CRUNCH TIME I knew I had to change my approach. I had to get angry. I put my headphones on and listened to some heavy metal – Rammstein, Metallica. At the start line I was pulling faces, bouncing up and down, hammering the handlebars. I had to make him think I wanted the front position, even though I really wanted him in front so I had something to aim at. That’s the way it worked out and I got there . . . just. I now had to re-set for the decider. I wanted to be behind, but when we picked the cards I got the front again. I again pretended I wanted the front, until at one point I made it look as though I’d made a mistake and given him the opening he was after. He took the front. I’d given him enough rope and now I had a target. I hit him on the final corner and rolled right past him. Some bum kid from WA and I’d just won at the Olympics!
BAYLEY’S FLYING 200M
10.177 SECS 144
CURRENT FLYING 200M WORLD RECORD
(François Pervis, France)
LESSONS FROM BAYLEY LEAN ON SOMEONE Whatever your goal, you’re better off with a true believer beside you. “Looking back, the biggest thing I had at the major competitions was a great support person – someone I could trust and bounce stuff off. My biggest failures were when I had no one in my corner.”
BE A HEADBANGER Bayley chose wisely in cranking up heavy metal before race two. In a 2012 Brunel University review into the psychological impact of music on exercise, one of the world’s leading experts, Costas Karageorghis, described music as “a type of legal performance-enhancing drug”.
TARGET YOUR WEAKNESSES Peak performance is an exercise in constant calibration. Four months out from the Games, Bayley realised his emphasis on power had taken the edge off his acceleration, so he backed off the weight training and concentrated on pedalling fast on small gears for a while.
AS TOLD TO IAN COCKERILL
THE BUILD-UP My top-end speed was my weapon, but my acceleration was really bad, so I spent the last year leading into Athens working on the power stuff. By the time I got to Athens I didn’t have a weakness and my top-end speed was out of control. I’d never been a nervous rider. But when it came to the semi-final people were screaming my name over the fence and I started to think, Jeez, the whole world’s watching! I lost focus a bit and former world champion Laurent Gané got a fair way in front before I put everything into catching him and got him on the line. Unintentionally, I’d revealed what speed I had. In the first round of the final against the reigning world champ, Theo Bos of Holland, I felt I raced the perfect race. Once I’m in front not many can come around me, but Theo did. One down. I needed to win the next two.
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12 Things No Man Should Do After 30 CERTAIN BEHAVIOUR COMES WITH A SHELF LIFE. AFTER YOUR TWENTIES, IT’S TIME TO EVOLVE 1 / SHAPE UP
Robert J Carroll, The Strand Hatters, Sydney
2 / BE THE MATCH MAKER Impressing your date doesn’t always mean buying the expensive bottle; show off your culinary prowess by acting the expert and matching wines. For spicy dishes look for something clean with a touch of sweetness to cut the spice, like a German riesling. Opt for a cabernet sauvignon shiraz blend when eating red meat, as the high tannins will cut through the fat. Textural white wines or light red wines are suited to poultry and white meat, while seafood is suited to a light and dry white like a riesling or semillon. Fish, however, needs something richer – like a light chardonnay or chenin blanc. Franck Moreau, Group Sommelier at Merivale
3 / FIND THE FAULT
Play drinking games that involve balance or milk
Use the word “bro” – even when speaking to your brother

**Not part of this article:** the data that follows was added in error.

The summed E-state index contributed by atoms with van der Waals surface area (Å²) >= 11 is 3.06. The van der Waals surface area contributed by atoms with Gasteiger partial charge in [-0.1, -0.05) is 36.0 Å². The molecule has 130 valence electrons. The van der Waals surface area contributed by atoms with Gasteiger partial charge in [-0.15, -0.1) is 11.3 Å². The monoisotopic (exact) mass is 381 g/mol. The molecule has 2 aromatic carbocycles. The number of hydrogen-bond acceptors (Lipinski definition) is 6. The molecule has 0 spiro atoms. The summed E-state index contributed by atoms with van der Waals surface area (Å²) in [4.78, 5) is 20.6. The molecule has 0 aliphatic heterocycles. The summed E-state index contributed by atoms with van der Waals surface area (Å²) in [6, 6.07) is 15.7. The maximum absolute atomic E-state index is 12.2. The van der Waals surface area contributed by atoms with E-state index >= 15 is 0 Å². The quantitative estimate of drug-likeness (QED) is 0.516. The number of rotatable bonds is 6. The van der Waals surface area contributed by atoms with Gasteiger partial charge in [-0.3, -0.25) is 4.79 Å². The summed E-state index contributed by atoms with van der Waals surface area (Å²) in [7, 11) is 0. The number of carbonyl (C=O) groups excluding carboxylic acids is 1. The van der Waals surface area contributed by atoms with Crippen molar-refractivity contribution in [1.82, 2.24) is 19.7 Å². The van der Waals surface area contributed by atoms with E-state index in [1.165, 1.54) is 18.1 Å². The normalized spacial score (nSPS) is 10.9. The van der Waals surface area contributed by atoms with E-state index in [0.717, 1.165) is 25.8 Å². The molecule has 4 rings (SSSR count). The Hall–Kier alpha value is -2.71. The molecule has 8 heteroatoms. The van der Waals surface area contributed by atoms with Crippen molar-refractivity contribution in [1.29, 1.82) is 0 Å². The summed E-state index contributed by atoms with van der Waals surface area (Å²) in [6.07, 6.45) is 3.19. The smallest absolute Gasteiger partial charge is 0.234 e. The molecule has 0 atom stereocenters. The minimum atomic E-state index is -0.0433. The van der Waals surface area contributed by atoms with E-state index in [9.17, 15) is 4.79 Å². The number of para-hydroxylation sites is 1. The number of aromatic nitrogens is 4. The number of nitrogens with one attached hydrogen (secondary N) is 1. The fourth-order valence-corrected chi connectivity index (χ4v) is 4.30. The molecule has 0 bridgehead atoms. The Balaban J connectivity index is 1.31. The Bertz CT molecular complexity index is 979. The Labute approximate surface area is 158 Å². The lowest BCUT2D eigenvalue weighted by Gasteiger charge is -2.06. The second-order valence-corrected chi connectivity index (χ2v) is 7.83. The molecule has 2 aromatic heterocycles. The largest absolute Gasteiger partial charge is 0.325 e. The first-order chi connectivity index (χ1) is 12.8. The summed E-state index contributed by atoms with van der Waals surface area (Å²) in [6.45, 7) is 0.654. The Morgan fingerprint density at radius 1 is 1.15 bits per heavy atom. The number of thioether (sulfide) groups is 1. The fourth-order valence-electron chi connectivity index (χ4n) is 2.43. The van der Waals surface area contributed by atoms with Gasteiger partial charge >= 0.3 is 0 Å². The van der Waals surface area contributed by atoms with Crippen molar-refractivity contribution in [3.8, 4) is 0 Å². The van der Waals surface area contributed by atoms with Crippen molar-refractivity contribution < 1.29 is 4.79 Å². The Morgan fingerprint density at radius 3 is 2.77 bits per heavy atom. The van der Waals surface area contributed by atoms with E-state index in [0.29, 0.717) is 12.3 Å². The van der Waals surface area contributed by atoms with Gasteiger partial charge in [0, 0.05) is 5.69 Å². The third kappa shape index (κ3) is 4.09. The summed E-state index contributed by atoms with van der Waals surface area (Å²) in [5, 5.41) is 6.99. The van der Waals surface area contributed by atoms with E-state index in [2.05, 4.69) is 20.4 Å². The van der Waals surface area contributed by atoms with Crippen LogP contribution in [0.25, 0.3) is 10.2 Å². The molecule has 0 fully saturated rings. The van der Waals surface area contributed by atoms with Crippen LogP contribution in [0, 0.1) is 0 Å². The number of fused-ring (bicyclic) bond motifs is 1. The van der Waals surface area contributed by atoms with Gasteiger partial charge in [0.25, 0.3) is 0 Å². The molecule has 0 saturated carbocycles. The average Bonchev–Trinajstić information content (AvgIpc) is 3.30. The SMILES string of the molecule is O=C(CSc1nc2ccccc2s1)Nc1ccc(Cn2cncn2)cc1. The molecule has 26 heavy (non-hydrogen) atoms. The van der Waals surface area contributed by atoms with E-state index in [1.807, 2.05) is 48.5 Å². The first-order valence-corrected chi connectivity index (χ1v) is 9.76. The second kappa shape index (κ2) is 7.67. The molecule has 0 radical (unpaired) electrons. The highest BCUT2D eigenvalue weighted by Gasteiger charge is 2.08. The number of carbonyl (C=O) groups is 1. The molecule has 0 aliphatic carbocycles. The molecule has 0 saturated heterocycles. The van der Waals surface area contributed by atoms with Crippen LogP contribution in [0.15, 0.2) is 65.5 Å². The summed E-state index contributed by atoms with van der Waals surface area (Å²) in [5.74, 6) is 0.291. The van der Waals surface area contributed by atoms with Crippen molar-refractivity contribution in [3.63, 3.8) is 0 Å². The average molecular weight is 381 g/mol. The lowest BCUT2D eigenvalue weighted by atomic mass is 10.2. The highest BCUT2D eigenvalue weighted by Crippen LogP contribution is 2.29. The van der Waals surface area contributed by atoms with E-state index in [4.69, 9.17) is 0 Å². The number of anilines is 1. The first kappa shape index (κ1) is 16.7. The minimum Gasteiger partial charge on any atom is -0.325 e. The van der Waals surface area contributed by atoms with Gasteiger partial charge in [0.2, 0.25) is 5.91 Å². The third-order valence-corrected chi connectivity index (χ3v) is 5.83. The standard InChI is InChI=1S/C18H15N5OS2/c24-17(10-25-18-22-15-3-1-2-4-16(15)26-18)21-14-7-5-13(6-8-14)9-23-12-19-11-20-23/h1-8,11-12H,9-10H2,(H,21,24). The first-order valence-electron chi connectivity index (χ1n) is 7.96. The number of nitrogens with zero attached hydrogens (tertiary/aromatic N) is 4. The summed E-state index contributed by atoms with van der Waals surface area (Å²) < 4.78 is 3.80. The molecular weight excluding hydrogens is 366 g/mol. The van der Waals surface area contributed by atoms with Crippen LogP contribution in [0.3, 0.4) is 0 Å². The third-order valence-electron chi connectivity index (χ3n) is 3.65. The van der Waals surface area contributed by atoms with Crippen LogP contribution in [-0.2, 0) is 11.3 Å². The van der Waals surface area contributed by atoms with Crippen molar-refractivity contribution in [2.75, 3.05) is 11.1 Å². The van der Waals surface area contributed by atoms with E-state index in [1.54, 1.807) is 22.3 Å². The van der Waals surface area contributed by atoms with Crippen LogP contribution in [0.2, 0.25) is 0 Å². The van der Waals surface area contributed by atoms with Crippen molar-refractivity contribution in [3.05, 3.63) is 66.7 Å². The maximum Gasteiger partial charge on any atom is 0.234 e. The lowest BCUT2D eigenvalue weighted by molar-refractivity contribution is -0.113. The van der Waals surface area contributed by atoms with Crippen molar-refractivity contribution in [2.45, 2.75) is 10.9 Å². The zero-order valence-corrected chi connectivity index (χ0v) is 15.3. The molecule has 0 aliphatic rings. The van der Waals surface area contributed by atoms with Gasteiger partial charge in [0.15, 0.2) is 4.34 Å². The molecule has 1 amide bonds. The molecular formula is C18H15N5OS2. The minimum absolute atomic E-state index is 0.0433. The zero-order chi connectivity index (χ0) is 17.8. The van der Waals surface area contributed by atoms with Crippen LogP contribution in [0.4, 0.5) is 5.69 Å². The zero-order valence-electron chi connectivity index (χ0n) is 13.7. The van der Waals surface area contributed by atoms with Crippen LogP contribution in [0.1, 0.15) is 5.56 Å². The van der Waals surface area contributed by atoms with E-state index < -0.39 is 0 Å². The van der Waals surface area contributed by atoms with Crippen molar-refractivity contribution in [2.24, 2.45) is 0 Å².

The ejection of your stomach’s contents and a herniated disc. Doesn’t sound as fun as it did at uni, does it?
Frat boys who abbreviated every noun in Nineties teen movies sounded like douchebags, even back then.
Have posters on your wall
Sleep on a mate’s futon
Cars. Movies. Pamela Anderson. By now the Blu-Tack has worn out – as has any trace of cred.
You have a job now. Pay for a cab.
Blame your parents for the way life has turned out
Wear a flat-brim cap Are you in the major leagues? Are you Fiddy? We didn’t think so.
Matthew Garrett, Relationships Australia
4 / SHABBY TO SHARP
Order the second-cheapest bottle of red on a wine list
Wear a footy jersey with someone else’s name on it
You’re not fooling anyone – you still look like a tightarse.
Go on. Tell us for the hundredth time how you could have made it big if wasn’t for your bung hip, dodgy knee . . .
Own a velcro wallet Are you going to put your bus pass inside and hang it from your belt with a plastic chain? Time to step up to a money clip.
Trust us, they’re not happy you still live at home either, buddy.
We blame others when it’s the easy move – and it’s a common sign that a man feels helpless or stuck. Whether it’s too difficult or painful to talk about, continually blaming your parents could be a red flag that you should seek help. If you’re alive, fed, educated and healthy, your parents have done a great job. If there are deeper issues you wish to explore, set aside a time in a calm, safe place – don’t wait for an argument to unfold to scream what’s on your mind. A session or two with a counsellor can help you prepare for this, minimising the chance of yet another yelling match.
Run out of petrol You have to do it once, just to see how far you can push it. After that you’re just a pest causing peak-hour gridlock.
Wear pants that showcase your undies
Fronting up at black-tie events in a Lowes suit
It’s 40 inches long and has a buckle at one end . . . The prize if you guessed belt? Your dignity.
After two outings as the shabbiest bloke in the room, watch the invites dry up.
Put simply, you get what you pay for. Invest in an Italian wool suit if you can, but steer clear of rayon and polyester blends at all costs. No suit looks good when the bloke who’s wearing it is a sweaty mess. If you’re one of the lucky few who can buy off the rack – good for you. For the majority of men, though, tailoring is essential to get that perfect fit. Whether it needs to be taken up at the cuff or in at the waist, ask the sales assistant whether they tailor in-house. Good retailers should do it. If not, chances are they’ll know the best in the area. Cassie Callegher, Calibre
ILLUSTRATIONS: BREN LUKE @ THE ILLUSTRATION ROOM
Why do you wear a hat? It’s either for sun protection or as a fashion accessory. You should look for a hat that ticks both. While structured hats are more prevalent than ever, most gents are stingy with brim width. I recommend a wider brim for two reasons: more effective shading and to make a statement. Value for money comes from a highquality Australian felt like the Akubra. Have it fitted; you’ll look better and get more bang for your buck in the long run.